10 Things to Do the First 10 Minutes of Your Day
By Jennifer Hunter, January 27, 2018
Wanna have a great day today and every day? Get a great start. It's easy to set a positive and productive tone if you do (or avoid doing) some key things first thing in the morning. C'mon, it only takes 10 minutes.
1. Don't hit snooze — Getting a late start only leads to morning stress so when that alarm goes off, try try try to get your feet on the floor the first time.
2. Write something down — Did you have any good ideas or dreams while you were asleep? Get 'em down right away. Your relaxed, sleeping brain is open to ideas that you might not come up with while preoccupied with daytime activities so take advantage of any flashes of genius you have.
3. Forget yesterday, focus on today — Still stressed about things that happened yesterday? Why? You can't change it so let it go.
(Image credit: Monica Wang)
4. Think of something you're grateful for/ excited about — There's always something to look forward to.
5. Leave your phone alone — Do yourself a favor and log at least 10 minutes of life sans screen time first thing in the morning. You can still check the weather, your email and the news, just don't do it while lying in bed.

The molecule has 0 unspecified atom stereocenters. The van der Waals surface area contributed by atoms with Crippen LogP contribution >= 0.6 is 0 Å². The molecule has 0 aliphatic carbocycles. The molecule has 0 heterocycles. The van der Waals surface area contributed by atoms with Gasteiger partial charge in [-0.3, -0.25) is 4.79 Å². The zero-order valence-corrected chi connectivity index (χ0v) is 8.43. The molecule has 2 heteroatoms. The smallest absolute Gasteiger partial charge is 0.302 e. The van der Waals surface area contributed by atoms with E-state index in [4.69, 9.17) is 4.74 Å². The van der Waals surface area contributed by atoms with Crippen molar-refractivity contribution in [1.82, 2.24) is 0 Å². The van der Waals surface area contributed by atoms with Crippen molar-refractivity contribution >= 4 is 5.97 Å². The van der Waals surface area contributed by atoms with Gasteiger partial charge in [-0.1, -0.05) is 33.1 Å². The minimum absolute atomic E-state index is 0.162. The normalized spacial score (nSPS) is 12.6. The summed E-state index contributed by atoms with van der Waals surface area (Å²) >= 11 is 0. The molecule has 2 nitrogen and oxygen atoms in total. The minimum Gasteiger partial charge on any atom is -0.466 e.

6. Drink a glass of water — It never hurts to be hydrated so get a jump start on your daily water intake first thing.
(Image credit: Alexis Buryk)
7. Get some natural light — Throw open those curtains right away! Getting a little sun will make your brain wake up and realize it's time to function. Waking up in the dark on these long winter mornings? Take a mid-morning walk, open a window and do your best to get a little light. It'll perk you right up.
8. Stretch — Get your blood flowing with a little light stretching.
9. Make the bed — It's not only us, science says making your bed will make your whole day better.
10. Do something you don't want to (and cross it off your list) — Dreading doing a chore you hate is so much worse than actually doing it. Get it out of the way right away and free up that mental energy.
Re-edited from a post originally published 10.17.14-NT